April, 16th, 2019

By Michael J. Kosma

Patents are never invalid, only their claims.  This was quickly discussed by the Federal Circuit in Sophos Inc. v. RPost Holdings, Inc. (Fed. Cir. 2019) in reviewing a district court’s Order granting summary judgment that suggested a patent was invalid. (“[T]he Court concludes that the ’628 patent is invalid.”)  The Federal Circuit remanded the case to the district court to revise its judgment and clarify that the declaration of invalidity is limited to challenged claims of the patent.

This is an important distinction often overlooked by inventors and conveniently ignored by infringers.  Whether a patent is invalid or infringed is determined on a claim-by-claim basis.  This is the reason WHIPgroup regularly recommends filing continuation applications with various levels of protection (e.g. both narrow and broad claims).  Thus, even if an infringer successfully finds invalidating prior art for some or all claims of one patent, it is still possible to obtain strong valid claims in a continuation application that are infringed.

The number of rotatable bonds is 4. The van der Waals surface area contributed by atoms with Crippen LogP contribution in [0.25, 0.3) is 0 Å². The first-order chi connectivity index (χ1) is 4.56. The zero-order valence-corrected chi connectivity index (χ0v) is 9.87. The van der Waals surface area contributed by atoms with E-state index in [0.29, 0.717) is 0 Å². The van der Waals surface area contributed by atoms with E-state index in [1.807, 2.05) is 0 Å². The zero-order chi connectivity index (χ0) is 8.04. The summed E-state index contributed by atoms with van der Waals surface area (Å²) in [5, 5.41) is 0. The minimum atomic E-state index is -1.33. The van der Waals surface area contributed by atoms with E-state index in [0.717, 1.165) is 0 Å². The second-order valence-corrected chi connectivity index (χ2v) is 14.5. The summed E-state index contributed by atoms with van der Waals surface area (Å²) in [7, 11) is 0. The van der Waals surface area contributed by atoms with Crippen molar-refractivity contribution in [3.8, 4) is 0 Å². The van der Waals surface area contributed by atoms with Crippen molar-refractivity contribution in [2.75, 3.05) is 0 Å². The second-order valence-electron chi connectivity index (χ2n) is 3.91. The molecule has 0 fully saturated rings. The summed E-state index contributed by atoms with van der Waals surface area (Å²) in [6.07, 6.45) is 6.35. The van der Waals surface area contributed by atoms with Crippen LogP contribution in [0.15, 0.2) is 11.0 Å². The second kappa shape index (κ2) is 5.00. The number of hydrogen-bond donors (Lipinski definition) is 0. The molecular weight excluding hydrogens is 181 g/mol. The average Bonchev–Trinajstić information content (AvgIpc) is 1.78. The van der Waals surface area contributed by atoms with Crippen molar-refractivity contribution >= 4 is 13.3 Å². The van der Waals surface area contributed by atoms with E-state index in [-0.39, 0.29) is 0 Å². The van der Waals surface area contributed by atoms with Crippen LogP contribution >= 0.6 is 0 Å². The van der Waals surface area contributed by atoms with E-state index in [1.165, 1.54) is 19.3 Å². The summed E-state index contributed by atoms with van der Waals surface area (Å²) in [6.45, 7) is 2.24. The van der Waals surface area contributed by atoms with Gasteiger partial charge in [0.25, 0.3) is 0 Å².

WHIPgroup is leading counsel for U.S. and international technology companies. We specialize in patent and trademark law.

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